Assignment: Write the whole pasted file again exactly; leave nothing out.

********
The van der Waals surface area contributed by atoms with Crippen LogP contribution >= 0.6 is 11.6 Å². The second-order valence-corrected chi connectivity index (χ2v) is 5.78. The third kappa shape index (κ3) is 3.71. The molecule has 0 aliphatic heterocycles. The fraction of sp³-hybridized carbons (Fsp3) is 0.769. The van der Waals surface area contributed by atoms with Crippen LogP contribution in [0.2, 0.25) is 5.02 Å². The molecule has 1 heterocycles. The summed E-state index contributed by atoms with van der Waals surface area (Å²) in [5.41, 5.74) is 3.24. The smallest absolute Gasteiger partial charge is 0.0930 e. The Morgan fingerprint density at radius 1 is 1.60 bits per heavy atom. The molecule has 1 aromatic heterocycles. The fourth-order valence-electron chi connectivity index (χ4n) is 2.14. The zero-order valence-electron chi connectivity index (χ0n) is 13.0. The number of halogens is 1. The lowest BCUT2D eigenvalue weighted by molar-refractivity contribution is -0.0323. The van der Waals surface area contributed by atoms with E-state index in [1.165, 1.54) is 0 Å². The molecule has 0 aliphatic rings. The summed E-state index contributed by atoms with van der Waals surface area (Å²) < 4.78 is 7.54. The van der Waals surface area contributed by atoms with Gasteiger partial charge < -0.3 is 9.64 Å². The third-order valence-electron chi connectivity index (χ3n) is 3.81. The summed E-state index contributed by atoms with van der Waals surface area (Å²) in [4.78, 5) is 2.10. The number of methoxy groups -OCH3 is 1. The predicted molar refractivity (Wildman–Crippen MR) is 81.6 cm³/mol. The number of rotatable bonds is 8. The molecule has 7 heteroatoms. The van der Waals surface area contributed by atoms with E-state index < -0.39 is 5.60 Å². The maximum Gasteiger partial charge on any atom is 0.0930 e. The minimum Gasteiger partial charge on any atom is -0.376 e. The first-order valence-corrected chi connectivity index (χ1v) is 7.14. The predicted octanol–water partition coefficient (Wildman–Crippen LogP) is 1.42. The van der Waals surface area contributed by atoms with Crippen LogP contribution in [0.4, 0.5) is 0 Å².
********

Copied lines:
The van der Waals surface area contributed by atoms with Crippen LogP contribution >= 0.6 is 11.6 Å². The second-order valence-corrected chi connectivity index (χ2v) is 5.78. The third kappa shape index (κ3) is 3.71. The molecule has 0 aliphatic heterocycles. The fraction of sp³-hybridized carbons (Fsp3) is 0.769. The van der Waals surface area contributed by atoms with Crippen LogP contribution in [0.2, 0.25) is 5.02 Å². The molecule has 1 heterocycles. The summed E-state index contributed by atoms with van der Waals surface area (Å²) in [5.41, 5.74) is 3.24. The smallest absolute Gasteiger partial charge is 0.0930 e. The Morgan fingerprint density at radius 1 is 1.60 bits per heavy atom. The molecule has 1 aromatic heterocycles. The fourth-order valence-electron chi connectivity index (χ4n) is 2.14. The zero-order valence-electron chi connectivity index (χ0n) is 13.0. The number of halogens is 1. The lowest BCUT2D eigenvalue weighted by molar-refractivity contribution is -0.0323. The van der Waals surface area contributed by atoms with E-state index in [1.165, 1.54) is 0 Å². The molecule has 0 aliphatic rings. The summed E-state index contributed by atoms with van der Waals surface area (Å²) < 4.78 is 7.54. The van der Waals surface area contributed by atoms with Gasteiger partial charge < -0.3 is 9.64 Å². The third-order valence-electron chi connectivity index (χ3n) is 3.81. The summed E-state index contributed by atoms with van der Waals surface area (Å²) in [4.78, 5) is 2.10. The number of methoxy groups -OCH3 is 1. The predicted molar refractivity (Wildman–Crippen MR) is 81.6 cm³/mol. The number of rotatable bonds is 8. The molecule has 7 heteroatoms. The van der Waals surface area contributed by atoms with E-state index < -0.39 is 5.60 Å². The maximum Gasteiger partial charge on any atom is 0.0930 e. The minimum Gasteiger partial charge on any atom is -0.376 e. The first-order valence-corrected chi connectivity index (χ1v) is 7.14. The predicted octanol–water partition coefficient (Wildman–Crippen LogP) is 1.42. The van der Waals surface area contributed by atoms with Crippen LogP contribution in [0.4, 0.5) is 0 Å².